Yet, the young man had a point. In the U.S. and Europe, reggae has been most enthusiastically embraced by people in the cultural outlier. That’s understandable, of course. After all reggae and Rastafarianism emerged from rejection of Jamaica’s snooty high society. In values though, Rastafarians are quite conservative. It is this seeming contradiction that ultimately broke up the Wailers.
When the group was invited to perform at what was described as a “seedy” nightclub in an American city, Bunny Wailer refused to go. To him the alternative lifestyle was inconsistent with Rastafarian values. He thus sent notice that commercial success was not as important to him as his values.
Instead, Bunny Wailer delved into his role as a social evangelist in violence-wracked Jamaica. His music addressed the gamut of peace, love, solidarity and especially social justice. His message resonated far across the Caribbean Sea. No song better encapsulates it all than “Boderation.” With a call-and-response pattern between the vocals and the bass guitar, Bunny Wailer sang in Jamaican patois for all the downtrodden of the earth: “A-me say workhouse, almshouse, madhouse. A-wey we do you. Mismanagement, unemployment, imprisonment. A-wey we do you. What a boderation. Slave rocket, empty wallet, broke pocket. A-way we do you…. Wrong policy, ideology, criminology. A-weywe do you.”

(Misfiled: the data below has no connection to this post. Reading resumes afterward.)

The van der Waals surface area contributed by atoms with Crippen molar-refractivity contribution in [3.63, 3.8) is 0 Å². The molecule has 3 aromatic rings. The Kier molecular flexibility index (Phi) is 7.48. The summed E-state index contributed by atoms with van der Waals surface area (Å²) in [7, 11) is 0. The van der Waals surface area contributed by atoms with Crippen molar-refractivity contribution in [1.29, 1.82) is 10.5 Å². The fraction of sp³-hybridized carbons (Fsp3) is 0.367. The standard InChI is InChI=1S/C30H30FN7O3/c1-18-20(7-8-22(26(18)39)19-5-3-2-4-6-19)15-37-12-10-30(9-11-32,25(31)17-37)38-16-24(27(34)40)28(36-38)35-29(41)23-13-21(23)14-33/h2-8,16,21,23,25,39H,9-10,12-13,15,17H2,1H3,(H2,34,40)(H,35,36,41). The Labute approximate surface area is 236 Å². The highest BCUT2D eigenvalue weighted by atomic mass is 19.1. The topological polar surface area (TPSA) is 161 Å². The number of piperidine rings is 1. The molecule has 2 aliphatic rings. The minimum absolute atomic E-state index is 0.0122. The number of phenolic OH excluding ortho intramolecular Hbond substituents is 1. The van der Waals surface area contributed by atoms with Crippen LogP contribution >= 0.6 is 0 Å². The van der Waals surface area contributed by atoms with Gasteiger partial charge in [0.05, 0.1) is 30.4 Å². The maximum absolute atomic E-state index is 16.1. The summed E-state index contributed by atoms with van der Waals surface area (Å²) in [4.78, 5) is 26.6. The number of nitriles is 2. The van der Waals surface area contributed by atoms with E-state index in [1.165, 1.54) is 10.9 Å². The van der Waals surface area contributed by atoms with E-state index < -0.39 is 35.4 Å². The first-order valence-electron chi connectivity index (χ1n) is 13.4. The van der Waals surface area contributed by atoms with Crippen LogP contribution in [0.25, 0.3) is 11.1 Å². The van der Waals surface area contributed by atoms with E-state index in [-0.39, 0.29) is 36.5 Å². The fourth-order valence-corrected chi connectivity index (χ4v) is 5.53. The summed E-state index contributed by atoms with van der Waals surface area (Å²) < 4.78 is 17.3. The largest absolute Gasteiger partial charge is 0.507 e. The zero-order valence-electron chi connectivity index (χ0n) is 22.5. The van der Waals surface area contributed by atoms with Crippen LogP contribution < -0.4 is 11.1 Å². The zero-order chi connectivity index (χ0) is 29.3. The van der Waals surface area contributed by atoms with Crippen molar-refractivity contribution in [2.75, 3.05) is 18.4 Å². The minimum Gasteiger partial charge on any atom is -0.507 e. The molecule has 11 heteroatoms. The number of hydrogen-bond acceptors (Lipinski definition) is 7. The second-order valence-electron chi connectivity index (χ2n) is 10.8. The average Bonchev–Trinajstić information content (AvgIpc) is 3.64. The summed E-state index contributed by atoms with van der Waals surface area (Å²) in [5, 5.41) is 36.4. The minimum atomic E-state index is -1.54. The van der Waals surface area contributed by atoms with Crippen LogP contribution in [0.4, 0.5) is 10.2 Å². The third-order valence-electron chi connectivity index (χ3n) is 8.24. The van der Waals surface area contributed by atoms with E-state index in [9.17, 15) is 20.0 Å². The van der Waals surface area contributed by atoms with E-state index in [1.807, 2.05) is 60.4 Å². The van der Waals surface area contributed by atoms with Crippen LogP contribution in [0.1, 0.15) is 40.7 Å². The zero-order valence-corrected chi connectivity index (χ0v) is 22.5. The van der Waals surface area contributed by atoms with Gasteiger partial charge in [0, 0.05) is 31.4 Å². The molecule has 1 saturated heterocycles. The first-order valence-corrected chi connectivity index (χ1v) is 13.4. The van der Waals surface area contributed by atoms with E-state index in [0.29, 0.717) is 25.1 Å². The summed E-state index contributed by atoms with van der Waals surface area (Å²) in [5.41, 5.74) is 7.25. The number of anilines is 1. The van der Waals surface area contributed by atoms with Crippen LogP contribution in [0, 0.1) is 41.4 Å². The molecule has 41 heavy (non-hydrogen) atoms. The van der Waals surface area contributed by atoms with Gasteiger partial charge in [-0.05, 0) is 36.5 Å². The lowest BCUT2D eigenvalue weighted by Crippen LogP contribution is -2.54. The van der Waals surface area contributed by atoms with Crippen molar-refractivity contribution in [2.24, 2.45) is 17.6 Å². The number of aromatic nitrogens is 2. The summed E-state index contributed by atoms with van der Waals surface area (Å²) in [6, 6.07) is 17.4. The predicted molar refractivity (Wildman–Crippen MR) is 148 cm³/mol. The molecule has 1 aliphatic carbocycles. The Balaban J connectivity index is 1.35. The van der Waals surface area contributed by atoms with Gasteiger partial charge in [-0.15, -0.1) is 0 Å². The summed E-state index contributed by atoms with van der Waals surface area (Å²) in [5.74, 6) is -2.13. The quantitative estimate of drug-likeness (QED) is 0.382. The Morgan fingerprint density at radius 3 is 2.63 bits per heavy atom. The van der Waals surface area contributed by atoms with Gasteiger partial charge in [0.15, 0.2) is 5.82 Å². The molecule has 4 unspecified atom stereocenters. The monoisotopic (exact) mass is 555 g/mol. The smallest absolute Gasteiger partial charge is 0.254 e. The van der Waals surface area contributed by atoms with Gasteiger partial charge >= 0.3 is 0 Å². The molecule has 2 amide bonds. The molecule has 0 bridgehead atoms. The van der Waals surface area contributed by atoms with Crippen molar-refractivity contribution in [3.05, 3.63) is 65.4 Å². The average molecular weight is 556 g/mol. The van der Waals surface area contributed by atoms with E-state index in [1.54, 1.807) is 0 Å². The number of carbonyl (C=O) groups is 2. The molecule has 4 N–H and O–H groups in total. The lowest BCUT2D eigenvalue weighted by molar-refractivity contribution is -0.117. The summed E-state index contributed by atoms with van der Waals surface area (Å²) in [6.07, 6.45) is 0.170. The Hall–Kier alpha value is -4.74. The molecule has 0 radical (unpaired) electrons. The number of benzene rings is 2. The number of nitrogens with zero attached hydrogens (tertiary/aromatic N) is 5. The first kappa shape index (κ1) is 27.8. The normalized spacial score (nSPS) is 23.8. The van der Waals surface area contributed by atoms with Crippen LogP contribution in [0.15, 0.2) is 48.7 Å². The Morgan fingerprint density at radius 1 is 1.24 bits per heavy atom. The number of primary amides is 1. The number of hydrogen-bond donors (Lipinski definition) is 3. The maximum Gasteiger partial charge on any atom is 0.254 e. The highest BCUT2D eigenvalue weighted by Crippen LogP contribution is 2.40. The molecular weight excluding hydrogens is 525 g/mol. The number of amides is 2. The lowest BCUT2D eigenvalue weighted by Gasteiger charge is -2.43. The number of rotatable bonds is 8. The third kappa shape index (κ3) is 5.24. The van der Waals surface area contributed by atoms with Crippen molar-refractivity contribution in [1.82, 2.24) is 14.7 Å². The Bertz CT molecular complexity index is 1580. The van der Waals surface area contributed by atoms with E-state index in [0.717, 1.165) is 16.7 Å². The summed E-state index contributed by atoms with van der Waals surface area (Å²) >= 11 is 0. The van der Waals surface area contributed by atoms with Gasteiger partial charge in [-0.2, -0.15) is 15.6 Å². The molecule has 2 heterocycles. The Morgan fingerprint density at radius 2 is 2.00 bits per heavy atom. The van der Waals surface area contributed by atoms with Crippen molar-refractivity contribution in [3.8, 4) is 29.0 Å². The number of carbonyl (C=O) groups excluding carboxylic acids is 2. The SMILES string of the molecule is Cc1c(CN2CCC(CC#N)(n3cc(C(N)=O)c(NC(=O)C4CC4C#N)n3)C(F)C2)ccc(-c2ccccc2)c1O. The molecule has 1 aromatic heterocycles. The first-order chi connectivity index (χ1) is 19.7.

That message is furthered in “Blackheart Man,” the title track to what has to be Bunny Wailer’s best album. In it, he encapsulates the experience of the downtrodden as embodied by the Rastas themselves. The song begins with hunting fluterifs, followed by a narrative of trials and tribulations that ended in triumph. Consistent with Rastafarian ethos, the narrative is tinged with scriptural references:
No cross, no crown; no sorrow, no laughter
Trial and crosses In-a-I way
But the hotter the battle is the sweeter Jah Jah victory
Ancient children used to say if you want good
Your nose got to run, run, run
With the wind section blaring triumphantly, the song ends:
Now hear me when I say
It’s the Blackheart Man’s children
Who’ve become the wonder of the city
It’s a declaration that must resonate with the Nigerian masses. It’s the story of Rastafarians, the story of reggae, and especially the story of Bunny Wailer.
Another fallen hero
I would be remiss if I don’t pay tribute to Professor Howells I. Hart, a hometown standout and former deputy vice chancellor of Rivers State University, who also died recently after a brief illness. For my peers and many more, Professor Hart — an engineer — lit the pathway to higher education and remained an inspiration throughout his career. We are all indebted to him and will hold fast to his memory.
As three readers who posted on last Sunday’s Punchwise duly noted, I flunked some basics in Nigerian geography. In the column, “2023: Mathematical way to zone presidency,” I made the case for zoning the presidency to the South-East. Alas, I erred in identifying Generals Ibrahim Babangida and Abdulsalami Abubakar as being of North-West origin. They are actually from the North-Central. My apologies for the error. In any case, it doesn’t affect the point of the article.